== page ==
All DNA samples were quantified and tested for purity using the Nanodrop ND1000 (Thermo Scientific, Wilmington, DE, USA). Previous quality-control measures were employed for the purpose of genotyping and DNA had been stored at −80 °C.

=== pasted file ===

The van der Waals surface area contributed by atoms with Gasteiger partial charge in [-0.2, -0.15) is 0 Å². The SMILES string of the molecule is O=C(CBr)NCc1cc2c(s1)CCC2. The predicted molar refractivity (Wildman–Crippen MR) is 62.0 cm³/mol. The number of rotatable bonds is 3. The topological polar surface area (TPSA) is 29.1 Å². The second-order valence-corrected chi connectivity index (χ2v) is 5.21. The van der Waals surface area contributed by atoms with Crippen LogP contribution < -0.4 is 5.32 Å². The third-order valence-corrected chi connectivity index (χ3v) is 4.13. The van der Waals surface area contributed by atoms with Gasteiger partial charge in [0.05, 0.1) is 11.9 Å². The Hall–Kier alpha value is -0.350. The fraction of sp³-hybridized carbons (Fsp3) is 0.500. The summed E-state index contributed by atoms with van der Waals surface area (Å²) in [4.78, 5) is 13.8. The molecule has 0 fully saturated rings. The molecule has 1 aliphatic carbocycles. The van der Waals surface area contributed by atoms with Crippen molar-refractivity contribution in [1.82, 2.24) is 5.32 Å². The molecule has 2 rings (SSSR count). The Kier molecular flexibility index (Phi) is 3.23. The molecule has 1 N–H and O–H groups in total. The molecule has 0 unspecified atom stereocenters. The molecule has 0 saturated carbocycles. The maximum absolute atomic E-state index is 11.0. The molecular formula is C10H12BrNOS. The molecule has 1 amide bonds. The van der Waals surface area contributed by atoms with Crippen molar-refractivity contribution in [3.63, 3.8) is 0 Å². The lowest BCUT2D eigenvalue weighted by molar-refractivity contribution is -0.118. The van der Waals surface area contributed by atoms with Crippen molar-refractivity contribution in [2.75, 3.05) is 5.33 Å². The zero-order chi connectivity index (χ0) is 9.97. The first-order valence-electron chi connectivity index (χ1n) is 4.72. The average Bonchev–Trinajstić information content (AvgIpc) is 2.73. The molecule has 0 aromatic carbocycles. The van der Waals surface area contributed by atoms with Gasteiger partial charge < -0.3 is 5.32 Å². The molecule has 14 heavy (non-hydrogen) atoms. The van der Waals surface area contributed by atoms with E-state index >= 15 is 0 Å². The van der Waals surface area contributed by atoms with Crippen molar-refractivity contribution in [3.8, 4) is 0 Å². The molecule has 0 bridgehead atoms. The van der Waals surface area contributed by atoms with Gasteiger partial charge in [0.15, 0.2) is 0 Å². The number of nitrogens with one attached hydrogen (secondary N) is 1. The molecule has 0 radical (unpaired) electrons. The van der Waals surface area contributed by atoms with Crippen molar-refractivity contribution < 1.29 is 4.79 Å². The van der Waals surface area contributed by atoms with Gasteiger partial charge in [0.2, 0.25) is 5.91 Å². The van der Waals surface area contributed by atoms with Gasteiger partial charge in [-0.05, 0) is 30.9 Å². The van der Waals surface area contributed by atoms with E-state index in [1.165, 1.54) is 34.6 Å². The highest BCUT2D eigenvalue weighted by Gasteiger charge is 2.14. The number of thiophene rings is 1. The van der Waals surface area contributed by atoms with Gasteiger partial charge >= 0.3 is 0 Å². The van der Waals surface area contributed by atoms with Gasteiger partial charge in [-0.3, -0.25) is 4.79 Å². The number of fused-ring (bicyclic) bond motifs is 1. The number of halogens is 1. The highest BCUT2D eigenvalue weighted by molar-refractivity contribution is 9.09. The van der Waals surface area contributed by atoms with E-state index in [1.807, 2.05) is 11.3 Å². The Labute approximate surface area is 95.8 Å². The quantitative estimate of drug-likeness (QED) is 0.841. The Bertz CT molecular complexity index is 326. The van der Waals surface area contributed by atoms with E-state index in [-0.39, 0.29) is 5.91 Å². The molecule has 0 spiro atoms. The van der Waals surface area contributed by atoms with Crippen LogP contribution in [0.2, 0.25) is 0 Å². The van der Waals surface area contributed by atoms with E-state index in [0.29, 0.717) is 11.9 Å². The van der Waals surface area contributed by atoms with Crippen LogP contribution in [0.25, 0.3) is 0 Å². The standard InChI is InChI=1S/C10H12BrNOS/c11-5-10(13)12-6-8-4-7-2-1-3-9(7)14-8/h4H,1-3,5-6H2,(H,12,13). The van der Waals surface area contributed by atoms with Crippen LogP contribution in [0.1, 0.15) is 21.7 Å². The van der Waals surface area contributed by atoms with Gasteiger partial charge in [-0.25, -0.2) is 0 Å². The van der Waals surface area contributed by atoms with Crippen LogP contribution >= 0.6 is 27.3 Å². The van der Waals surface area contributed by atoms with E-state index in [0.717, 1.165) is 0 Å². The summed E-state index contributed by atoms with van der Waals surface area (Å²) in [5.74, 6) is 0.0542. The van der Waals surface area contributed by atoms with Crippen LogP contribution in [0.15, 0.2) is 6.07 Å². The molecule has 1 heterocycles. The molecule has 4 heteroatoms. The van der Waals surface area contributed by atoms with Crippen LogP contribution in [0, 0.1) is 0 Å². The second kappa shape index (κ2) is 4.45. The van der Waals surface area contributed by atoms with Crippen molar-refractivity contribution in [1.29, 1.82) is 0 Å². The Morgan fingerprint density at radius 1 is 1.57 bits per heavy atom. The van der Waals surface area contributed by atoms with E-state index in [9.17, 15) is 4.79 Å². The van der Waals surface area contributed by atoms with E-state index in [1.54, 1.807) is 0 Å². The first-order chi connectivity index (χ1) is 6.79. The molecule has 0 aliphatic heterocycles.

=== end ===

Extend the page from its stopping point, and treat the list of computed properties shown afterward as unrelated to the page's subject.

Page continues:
Four hundred nanograms of genomic DNA was treated with sodium bisulfite using the EZ-96 DNA Methylation Kit (Zymo Research, Irvine, CA, USA) following the standard manufacturer’s protocol. IL11 primer design was based on in-silico bisulfite-amplicon prediction using the Mass array package (Bioconductor, www.bioconductor.org) in R (http://www.R-project.org). Primers were designed to span the CpG island in IL11 (chr 19: 55880511–55880989, Genome Reference Consortium GRCh37/USCS version hg19, University of California Santa Cruz Genome Browser). Forward primers consisted of the following sequence: 5′-GATGGAGTTGGAGGTTTTAAGTTTTA-3′. Reverse primers consisted of the following sequence 5′-ACCCATAACTCTACCCCTCTCC-3′. For each 10 μl reaction, the polymerase chain reaction mastermix consisted of the following: 1 μl 10 × buffer (Qiagen, Crawley, UK), 0.2 μl dNTPs (10 μM; Thermo Scientific, Northumberland, UK), 0.2 μl MgCl2 (Thermo Scientific, UK), 0.1 μl HotStarTaq Polymerase (Qiagen), 1 μl IL11 forward primer (Sigma-Aldrich, Poole, UK), 1 μl IL11 reverse primer (Sigma-Aldrich), 2 μl DNA and 4.5 μl water. Thermal cycling conditions consisted of an initial enzyme activation stage (95 °C for 10 min); followed by 35 cycles of denaturation (95 °C for 30 s), hybridization (58 °C for 30 s) and extension (72 °C for 1 min); and a final single-extension step (72 °C for 4 min) and cool-down step (4 °C for 10 min).